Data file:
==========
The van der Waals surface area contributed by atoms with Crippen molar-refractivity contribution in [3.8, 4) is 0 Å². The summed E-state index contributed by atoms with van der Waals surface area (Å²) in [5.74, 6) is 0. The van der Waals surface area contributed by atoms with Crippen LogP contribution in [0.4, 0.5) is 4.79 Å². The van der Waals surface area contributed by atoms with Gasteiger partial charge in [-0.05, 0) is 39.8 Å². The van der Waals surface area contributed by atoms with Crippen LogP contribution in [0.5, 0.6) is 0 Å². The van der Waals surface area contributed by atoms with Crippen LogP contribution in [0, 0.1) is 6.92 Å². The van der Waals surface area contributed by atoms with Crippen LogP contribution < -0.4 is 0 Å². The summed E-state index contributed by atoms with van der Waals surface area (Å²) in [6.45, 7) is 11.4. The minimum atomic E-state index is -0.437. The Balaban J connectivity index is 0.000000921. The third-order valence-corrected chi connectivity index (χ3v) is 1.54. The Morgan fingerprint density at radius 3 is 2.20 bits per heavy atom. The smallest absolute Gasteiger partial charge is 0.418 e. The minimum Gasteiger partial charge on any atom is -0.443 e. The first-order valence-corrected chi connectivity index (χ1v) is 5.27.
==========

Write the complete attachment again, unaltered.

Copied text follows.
The van der Waals surface area contributed by atoms with Crippen molar-refractivity contribution in [3.8, 4) is 0 Å². The summed E-state index contributed by atoms with van der Waals surface area (Å²) in [5.74, 6) is 0. The van der Waals surface area contributed by atoms with Crippen LogP contribution in [0.4, 0.5) is 4.79 Å². The van der Waals surface area contributed by atoms with Gasteiger partial charge in [-0.05, 0) is 39.8 Å². The van der Waals surface area contributed by atoms with Crippen LogP contribution in [0.5, 0.6) is 0 Å². The van der Waals surface area contributed by atoms with Crippen LogP contribution in [0, 0.1) is 6.92 Å². The van der Waals surface area contributed by atoms with Crippen LogP contribution < -0.4 is 0 Å². The summed E-state index contributed by atoms with van der Waals surface area (Å²) in [6.45, 7) is 11.4. The minimum atomic E-state index is -0.437. The Balaban J connectivity index is 0.000000921. The third-order valence-corrected chi connectivity index (χ3v) is 1.54. The Morgan fingerprint density at radius 3 is 2.20 bits per heavy atom. The smallest absolute Gasteiger partial charge is 0.418 e. The minimum Gasteiger partial charge on any atom is -0.443 e. The first-order valence-corrected chi connectivity index (χ1v) is 5.27.